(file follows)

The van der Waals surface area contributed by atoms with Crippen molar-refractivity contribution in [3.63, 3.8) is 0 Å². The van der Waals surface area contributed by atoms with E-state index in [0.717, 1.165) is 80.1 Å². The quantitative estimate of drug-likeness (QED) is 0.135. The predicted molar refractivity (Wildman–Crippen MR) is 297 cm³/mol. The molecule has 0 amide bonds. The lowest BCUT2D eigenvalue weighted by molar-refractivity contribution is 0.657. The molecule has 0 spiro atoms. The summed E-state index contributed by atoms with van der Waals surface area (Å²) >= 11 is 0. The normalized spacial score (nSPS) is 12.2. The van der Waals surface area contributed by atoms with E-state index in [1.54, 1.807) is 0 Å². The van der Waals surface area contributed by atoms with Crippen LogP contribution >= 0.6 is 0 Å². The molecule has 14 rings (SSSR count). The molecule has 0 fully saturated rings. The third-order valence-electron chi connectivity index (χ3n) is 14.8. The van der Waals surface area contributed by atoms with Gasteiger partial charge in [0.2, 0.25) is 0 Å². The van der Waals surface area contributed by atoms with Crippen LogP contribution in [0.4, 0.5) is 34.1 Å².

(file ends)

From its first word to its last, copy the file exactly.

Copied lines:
The van der Waals surface area contributed by atoms with Crippen molar-refractivity contribution in [3.63, 3.8) is 0 Å². The van der Waals surface area contributed by atoms with E-state index in [0.717, 1.165) is 80.1 Å². The quantitative estimate of drug-likeness (QED) is 0.135. The predicted molar refractivity (Wildman–Crippen MR) is 297 cm³/mol. The molecule has 0 amide bonds. The lowest BCUT2D eigenvalue weighted by molar-refractivity contribution is 0.657. The molecule has 0 spiro atoms. The summed E-state index contributed by atoms with van der Waals surface area (Å²) >= 11 is 0. The normalized spacial score (nSPS) is 12.2. The van der Waals surface area contributed by atoms with E-state index in [1.54, 1.807) is 0 Å². The van der Waals surface area contributed by atoms with Crippen LogP contribution >= 0.6 is 0 Å². The molecule has 14 rings (SSSR count). The molecule has 0 fully saturated rings. The third-order valence-electron chi connectivity index (χ3n) is 14.8. The van der Waals surface area contributed by atoms with Gasteiger partial charge in [0.2, 0.25) is 0 Å². The van der Waals surface area contributed by atoms with Crippen LogP contribution in [0.4, 0.5) is 34.1 Å².